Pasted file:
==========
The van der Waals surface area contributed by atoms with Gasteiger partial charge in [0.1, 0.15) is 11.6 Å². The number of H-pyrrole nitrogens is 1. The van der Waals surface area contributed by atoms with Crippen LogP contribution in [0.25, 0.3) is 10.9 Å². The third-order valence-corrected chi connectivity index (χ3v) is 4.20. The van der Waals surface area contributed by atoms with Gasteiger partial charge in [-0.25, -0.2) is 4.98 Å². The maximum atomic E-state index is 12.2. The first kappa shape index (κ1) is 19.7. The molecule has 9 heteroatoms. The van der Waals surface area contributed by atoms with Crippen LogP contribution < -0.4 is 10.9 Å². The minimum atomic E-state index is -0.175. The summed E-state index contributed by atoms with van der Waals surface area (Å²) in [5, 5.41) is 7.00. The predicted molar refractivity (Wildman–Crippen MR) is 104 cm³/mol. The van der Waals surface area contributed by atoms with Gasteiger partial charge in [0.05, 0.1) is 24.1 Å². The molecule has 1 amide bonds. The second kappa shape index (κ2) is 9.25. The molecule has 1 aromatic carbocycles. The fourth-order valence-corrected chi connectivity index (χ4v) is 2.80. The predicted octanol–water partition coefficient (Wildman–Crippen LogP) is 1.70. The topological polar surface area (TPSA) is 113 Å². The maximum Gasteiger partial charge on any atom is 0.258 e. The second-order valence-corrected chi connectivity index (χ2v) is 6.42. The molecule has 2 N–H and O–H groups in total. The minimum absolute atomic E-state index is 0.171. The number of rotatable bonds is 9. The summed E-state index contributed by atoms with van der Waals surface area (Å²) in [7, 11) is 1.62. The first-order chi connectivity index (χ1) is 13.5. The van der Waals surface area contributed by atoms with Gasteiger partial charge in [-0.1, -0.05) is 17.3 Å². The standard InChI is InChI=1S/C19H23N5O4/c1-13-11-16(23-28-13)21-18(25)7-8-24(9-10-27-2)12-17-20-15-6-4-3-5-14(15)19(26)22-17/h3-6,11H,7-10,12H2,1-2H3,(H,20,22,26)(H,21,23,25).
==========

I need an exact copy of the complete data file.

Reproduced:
The van der Waals surface area contributed by atoms with Gasteiger partial charge in [0.1, 0.15) is 11.6 Å². The number of H-pyrrole nitrogens is 1. The van der Waals surface area contributed by atoms with Crippen LogP contribution in [0.25, 0.3) is 10.9 Å². The third-order valence-corrected chi connectivity index (χ3v) is 4.20. The van der Waals surface area contributed by atoms with Gasteiger partial charge in [-0.25, -0.2) is 4.98 Å². The maximum atomic E-state index is 12.2. The first kappa shape index (κ1) is 19.7. The molecule has 9 heteroatoms. The van der Waals surface area contributed by atoms with Crippen LogP contribution < -0.4 is 10.9 Å². The minimum atomic E-state index is -0.175. The summed E-state index contributed by atoms with van der Waals surface area (Å²) in [5, 5.41) is 7.00. The predicted molar refractivity (Wildman–Crippen MR) is 104 cm³/mol. The van der Waals surface area contributed by atoms with Gasteiger partial charge in [0.05, 0.1) is 24.1 Å². The molecule has 1 amide bonds. The second kappa shape index (κ2) is 9.25. The molecule has 1 aromatic carbocycles. The fourth-order valence-corrected chi connectivity index (χ4v) is 2.80. The predicted octanol–water partition coefficient (Wildman–Crippen LogP) is 1.70. The topological polar surface area (TPSA) is 113 Å². The maximum Gasteiger partial charge on any atom is 0.258 e. The second-order valence-corrected chi connectivity index (χ2v) is 6.42. The molecule has 2 N–H and O–H groups in total. The minimum absolute atomic E-state index is 0.171. The number of rotatable bonds is 9. The summed E-state index contributed by atoms with van der Waals surface area (Å²) in [7, 11) is 1.62. The first-order chi connectivity index (χ1) is 13.5. The van der Waals surface area contributed by atoms with Gasteiger partial charge in [-0.1, -0.05) is 17.3 Å². The standard InChI is InChI=1S/C19H23N5O4/c1-13-11-16(23-28-13)21-18(25)7-8-24(9-10-27-2)12-17-20-15-6-4-3-5-14(15)19(26)22-17/h3-6,11H,7-10,12H2,1-2H3,(H,20,22,26)(H,21,23,25).